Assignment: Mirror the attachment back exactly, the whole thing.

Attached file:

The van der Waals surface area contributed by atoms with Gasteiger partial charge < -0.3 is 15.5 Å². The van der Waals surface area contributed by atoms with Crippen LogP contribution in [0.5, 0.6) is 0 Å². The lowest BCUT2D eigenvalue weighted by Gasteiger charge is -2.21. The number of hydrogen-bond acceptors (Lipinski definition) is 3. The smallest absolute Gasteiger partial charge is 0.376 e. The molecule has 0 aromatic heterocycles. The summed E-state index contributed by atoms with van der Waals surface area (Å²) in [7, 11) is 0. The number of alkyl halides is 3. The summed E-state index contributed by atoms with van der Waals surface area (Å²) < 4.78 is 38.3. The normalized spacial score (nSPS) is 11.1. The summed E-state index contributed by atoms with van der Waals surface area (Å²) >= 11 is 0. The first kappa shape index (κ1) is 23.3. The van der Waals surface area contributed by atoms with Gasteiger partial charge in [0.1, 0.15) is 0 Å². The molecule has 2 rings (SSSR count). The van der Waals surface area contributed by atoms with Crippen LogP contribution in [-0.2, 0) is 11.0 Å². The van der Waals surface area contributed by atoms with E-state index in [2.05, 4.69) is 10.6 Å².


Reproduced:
The van der Waals surface area contributed by atoms with Gasteiger partial charge < -0.3 is 15.5 Å². The van der Waals surface area contributed by atoms with Crippen LogP contribution in [0.5, 0.6) is 0 Å². The lowest BCUT2D eigenvalue weighted by Gasteiger charge is -2.21. The number of hydrogen-bond acceptors (Lipinski definition) is 3. The smallest absolute Gasteiger partial charge is 0.376 e. The molecule has 0 aromatic heterocycles. The summed E-state index contributed by atoms with van der Waals surface area (Å²) in [7, 11) is 0. The number of alkyl halides is 3. The summed E-state index contributed by atoms with van der Waals surface area (Å²) < 4.78 is 38.3. The normalized spacial score (nSPS) is 11.1. The summed E-state index contributed by atoms with van der Waals surface area (Å²) >= 11 is 0. The first kappa shape index (κ1) is 23.3. The van der Waals surface area contributed by atoms with Gasteiger partial charge in [0.1, 0.15) is 0 Å². The molecule has 2 rings (SSSR count). The van der Waals surface area contributed by atoms with Crippen LogP contribution in [-0.2, 0) is 11.0 Å². The van der Waals surface area contributed by atoms with E-state index in [2.05, 4.69) is 10.6 Å².